Objective diameter: 28 mm
Exit pupil: 2.33 mm
Eye relief (acc. to spec): 17.5 mm
IPD: 55 – 75 mm
RFOV: 4.2 degrees = 73 m
AFOV: 47.5 degrees
Focus type: CF
Prism system: “roof plus subsidiary prism”
Weight (measured, with eyepiece cover and strap): 518 g
Made in: China
Based on the success of Canon with their image stabilized (“IS”) binoculars – market leader Canon was instrumental in creating an established presence for IS in the optics markets – , several companies have recently brought out new IS binoculars, among which Fujinon, Kenko, Vixen and Kite (three of them already had had IS instruments on the market before).
Despite some different external body features, this Techno-Stabi 12×28 is essentially the same instrument as the Vixen Atera 12×30 (see separate post) and has identical specifications. Equipped with powerful image stabilization technology, it is one of the smallest stabilized binoculars on the market. However, due to the small dimensions and the tiny exit pupil, you cannot expect a brilliant, bright image, so this bino is more something for broad daylight and situations where image brightness and contrast are not critical. On the other hand, the compact dimensions let you easily take the Techno-Stabi along wherever you go.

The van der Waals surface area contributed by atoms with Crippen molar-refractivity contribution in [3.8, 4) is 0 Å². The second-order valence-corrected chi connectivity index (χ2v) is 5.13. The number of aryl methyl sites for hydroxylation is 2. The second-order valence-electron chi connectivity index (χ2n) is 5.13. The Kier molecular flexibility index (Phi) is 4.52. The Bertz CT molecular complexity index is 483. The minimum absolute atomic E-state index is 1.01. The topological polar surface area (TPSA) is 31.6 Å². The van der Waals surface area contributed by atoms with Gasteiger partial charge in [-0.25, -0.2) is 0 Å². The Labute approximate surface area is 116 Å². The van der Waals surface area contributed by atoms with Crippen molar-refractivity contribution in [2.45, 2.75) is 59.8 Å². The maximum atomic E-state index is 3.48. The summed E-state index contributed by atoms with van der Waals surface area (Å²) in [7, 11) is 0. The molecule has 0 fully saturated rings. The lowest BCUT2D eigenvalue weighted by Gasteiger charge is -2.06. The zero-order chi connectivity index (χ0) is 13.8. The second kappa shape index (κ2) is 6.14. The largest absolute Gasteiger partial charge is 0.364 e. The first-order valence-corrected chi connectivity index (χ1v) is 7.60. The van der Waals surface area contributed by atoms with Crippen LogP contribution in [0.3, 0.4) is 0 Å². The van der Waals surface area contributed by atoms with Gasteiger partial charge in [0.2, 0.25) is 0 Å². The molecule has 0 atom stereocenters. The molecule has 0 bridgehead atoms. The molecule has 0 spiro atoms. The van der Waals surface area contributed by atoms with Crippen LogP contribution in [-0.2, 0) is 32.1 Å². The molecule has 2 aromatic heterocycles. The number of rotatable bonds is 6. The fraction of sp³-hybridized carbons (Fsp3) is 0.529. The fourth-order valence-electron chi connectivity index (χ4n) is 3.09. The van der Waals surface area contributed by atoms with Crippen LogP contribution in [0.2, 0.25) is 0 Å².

Some have wondered what the differences are between the relatively recent Vixen Atera 12×30 and the new Fujinon Techno-Stabi 12×28, and whether the two are not in fact one and the same binocular. Well, they are.
The major part of the binocular body, the mechanics including adjustment of IPD and focusing, the optics (why Fujinon measures 28mm objective diameter and Vixen 30mm is unclear to me) and also the image stabilization mechanism, which kicks in with an identical “jump” of the image, are essentially identical.
The Main differences: the armouring of the Fujinon against the plastic shell around the binocular case of the Vixen, and the energy source: Vixen uses two AAA batteries 1.5V each, Fujinon goes with one CR2 3V. Because of this, the Fujinon is much easier to hold and operate in my view.
Using the two binoculars confirms the immediate impression that these two are essentially one and the same instrument.
The stabilization mechanism works fine, but is not comparable to the one of the new Canons. The optics don’t excite, the image is rather dark, and sharpness and contrast leave a bit to be desired.
One can debate whether Canon’s price policy will really make their new 10×32 / 12×32 / 14×32 binos a success. And one can find fault with things like the impossible eyecups that Canon for whatever reason installs on their models. But looking at the optical and image stabilization performance, Canon has not much to fear from either the Atera or the Techno-Stabi.